When job losses must fund 'fair' settlement
For staff at the school in Port Talbot, West Glamorgan, this makes a mockery of Education and Employment Secretary Gillian Shephard's claim of "a fair settlement for teachers".
"What's the point of getting anything if someone's job is going to go?" said Dai Michael, 47, a teacher for 26 years and head of sciences.
Staff felt that providing more flexibility for discretionary payments was a nonsense, because there was no money. "The rungs fell off the ladder of promotion a long time ago," said Mr Michael.
Richard Gauregui, 23, a PE teacher, said the future seemed bleak. "I enjoy teaching, but I don't like what is happening at the moment. How long I stay in the profession I don't know: it could be I'll be pushed before I jump. We are losing teachers and the facilities need improving, but there is no money. "
Ken Lewis, 46, a science teacher for 11 years, thought the Government might cynically have given nurses less in their pay award to make it harder for teachers and others to complain. "They are angels - we're not going to get any sympathy."
He added: "Since I started teaching, there are changes all the time. People are being baffled by it all. I wouldn't recommend anybody to go into teaching now."
For headteacher David Winfield, secretary of the National Association of Head Teachers Wales, the pay award compounds a financial crisis precipitated by local government reorganisation.
From April, the school will go into the new Neath Port Talbot authority, which has predicted a best-case scenario of cutting Pounds 3.3 million from its education budget, with 100 teachers' jobs lost across the LEA. In addition, the council does not have the money to fund the pay rise, which will come from the budgets delegated to schools. It effectively forces schools to pay.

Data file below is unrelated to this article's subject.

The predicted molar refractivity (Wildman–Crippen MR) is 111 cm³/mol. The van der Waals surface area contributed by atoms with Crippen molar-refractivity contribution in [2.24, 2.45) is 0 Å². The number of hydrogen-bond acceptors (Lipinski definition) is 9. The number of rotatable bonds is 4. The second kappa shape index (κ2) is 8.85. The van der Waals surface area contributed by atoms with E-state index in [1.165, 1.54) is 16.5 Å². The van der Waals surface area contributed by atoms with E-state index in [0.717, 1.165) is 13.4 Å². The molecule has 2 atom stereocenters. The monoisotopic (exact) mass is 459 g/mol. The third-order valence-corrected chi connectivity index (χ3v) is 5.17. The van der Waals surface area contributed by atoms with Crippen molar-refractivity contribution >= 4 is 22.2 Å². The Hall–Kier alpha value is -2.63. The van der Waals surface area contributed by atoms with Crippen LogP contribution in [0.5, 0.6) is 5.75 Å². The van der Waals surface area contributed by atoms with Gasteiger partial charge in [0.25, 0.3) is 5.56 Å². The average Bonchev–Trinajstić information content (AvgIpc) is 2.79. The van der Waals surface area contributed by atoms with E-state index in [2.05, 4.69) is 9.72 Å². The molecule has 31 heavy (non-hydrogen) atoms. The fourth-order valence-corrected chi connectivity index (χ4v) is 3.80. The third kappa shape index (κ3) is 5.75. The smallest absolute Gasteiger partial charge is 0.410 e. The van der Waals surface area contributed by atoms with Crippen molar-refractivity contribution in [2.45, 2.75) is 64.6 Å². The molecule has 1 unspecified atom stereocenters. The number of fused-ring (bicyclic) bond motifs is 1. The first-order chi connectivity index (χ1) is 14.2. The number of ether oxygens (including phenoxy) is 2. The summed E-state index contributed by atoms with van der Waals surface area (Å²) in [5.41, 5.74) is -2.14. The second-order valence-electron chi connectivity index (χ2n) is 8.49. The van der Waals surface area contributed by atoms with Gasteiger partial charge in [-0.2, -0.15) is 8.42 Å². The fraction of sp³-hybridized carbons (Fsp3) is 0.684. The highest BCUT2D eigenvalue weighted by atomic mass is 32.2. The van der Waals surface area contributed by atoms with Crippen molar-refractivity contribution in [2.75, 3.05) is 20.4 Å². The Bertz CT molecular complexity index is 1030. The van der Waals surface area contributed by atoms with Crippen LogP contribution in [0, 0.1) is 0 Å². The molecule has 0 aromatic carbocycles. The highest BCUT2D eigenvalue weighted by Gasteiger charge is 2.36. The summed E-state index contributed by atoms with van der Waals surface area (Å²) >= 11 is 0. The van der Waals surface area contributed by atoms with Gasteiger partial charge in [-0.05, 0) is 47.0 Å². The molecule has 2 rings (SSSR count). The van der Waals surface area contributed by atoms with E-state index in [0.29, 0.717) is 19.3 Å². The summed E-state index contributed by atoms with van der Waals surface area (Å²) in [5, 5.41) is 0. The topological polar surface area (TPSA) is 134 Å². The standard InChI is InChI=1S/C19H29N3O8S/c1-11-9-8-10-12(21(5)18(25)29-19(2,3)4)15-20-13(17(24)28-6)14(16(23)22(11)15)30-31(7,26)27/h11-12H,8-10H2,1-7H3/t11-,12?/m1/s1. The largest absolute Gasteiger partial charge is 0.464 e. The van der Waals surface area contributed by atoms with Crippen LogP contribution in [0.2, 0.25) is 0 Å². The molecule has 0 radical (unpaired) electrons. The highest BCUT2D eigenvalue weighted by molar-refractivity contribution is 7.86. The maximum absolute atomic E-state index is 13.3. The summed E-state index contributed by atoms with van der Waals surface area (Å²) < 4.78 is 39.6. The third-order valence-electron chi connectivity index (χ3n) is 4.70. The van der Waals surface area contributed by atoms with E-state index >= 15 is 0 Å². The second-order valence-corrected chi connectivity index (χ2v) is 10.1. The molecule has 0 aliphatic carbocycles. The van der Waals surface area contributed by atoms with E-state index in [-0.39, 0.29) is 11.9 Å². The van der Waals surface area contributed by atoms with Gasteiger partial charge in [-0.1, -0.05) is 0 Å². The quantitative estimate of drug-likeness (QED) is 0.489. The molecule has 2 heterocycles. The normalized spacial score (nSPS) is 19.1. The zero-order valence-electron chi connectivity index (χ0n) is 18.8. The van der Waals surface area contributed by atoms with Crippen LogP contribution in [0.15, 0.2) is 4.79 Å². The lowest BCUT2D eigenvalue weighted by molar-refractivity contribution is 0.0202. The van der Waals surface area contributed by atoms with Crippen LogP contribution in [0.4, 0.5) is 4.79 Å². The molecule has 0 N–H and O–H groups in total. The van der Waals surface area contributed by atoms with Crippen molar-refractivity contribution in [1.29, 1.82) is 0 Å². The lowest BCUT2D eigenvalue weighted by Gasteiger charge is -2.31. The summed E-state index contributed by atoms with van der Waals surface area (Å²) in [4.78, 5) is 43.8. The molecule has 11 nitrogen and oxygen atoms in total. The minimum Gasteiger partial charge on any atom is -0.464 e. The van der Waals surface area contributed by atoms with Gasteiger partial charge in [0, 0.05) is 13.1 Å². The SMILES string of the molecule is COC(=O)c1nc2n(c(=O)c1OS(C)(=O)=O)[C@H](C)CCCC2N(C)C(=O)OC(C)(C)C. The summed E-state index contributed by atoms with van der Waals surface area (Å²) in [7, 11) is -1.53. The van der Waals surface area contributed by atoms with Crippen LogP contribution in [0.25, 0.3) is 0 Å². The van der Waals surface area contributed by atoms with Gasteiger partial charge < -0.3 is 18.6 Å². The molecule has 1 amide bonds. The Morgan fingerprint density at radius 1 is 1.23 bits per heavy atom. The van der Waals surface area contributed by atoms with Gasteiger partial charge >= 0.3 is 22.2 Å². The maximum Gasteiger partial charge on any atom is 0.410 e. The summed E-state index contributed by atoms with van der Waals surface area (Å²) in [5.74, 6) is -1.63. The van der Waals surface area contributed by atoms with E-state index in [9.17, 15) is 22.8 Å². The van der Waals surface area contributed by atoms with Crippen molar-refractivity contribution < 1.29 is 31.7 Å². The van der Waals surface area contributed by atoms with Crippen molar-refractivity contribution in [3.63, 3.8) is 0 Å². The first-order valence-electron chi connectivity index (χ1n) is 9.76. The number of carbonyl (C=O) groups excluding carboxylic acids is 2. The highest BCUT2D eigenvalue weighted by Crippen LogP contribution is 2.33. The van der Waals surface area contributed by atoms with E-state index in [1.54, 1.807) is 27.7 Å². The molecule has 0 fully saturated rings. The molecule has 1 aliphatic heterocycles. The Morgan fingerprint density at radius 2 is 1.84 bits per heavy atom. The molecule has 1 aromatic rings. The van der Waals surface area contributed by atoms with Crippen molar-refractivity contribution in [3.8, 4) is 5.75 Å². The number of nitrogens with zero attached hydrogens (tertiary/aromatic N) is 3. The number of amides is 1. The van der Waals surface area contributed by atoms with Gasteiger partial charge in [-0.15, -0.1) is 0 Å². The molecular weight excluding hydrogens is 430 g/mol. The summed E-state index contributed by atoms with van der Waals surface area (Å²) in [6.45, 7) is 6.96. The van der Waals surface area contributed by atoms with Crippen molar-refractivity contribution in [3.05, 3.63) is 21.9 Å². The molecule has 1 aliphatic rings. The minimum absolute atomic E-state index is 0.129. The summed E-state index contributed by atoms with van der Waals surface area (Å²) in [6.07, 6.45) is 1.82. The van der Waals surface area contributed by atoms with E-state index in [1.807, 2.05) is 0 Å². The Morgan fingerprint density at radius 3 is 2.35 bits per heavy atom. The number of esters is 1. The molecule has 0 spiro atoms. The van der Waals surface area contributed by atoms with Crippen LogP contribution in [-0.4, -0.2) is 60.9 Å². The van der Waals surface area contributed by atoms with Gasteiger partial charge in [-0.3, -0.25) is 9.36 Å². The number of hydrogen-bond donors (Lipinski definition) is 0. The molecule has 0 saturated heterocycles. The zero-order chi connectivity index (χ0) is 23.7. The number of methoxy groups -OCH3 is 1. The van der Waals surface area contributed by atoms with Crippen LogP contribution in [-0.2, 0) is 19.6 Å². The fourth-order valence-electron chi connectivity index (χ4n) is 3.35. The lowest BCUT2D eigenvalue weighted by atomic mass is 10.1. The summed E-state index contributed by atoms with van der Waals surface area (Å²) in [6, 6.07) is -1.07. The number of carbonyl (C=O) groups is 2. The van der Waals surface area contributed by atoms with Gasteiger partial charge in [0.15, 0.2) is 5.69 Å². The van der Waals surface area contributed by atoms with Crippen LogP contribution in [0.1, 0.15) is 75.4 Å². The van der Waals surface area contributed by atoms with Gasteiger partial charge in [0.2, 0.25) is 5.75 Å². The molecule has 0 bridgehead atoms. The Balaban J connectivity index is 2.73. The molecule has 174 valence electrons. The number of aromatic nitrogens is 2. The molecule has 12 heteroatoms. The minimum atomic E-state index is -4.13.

Mr Winfield believes the offer - worth on average Pounds 130 for a basic teacher - is derisory. He said staff reacted with horror when they knew it was to be staggered. He also believes the option to discount points for experience and service will bring problems, and create local pay bargaining.
With a budget of Pounds 1.1 million for a school with 43 teaching staff and 650 pupils, he can see the pay rise adding Pounds 9,000 to the bill. There will be job losses, creating class sizes of around 30 and with some subjects having no specialists. There has been no head of geography since last year's redundancies.
In addition, the school has five specialist units meeting a range of special needs. There are fears that the generous staffing levels and budget commitment required to enable integration into mainstream education will be adversely affected.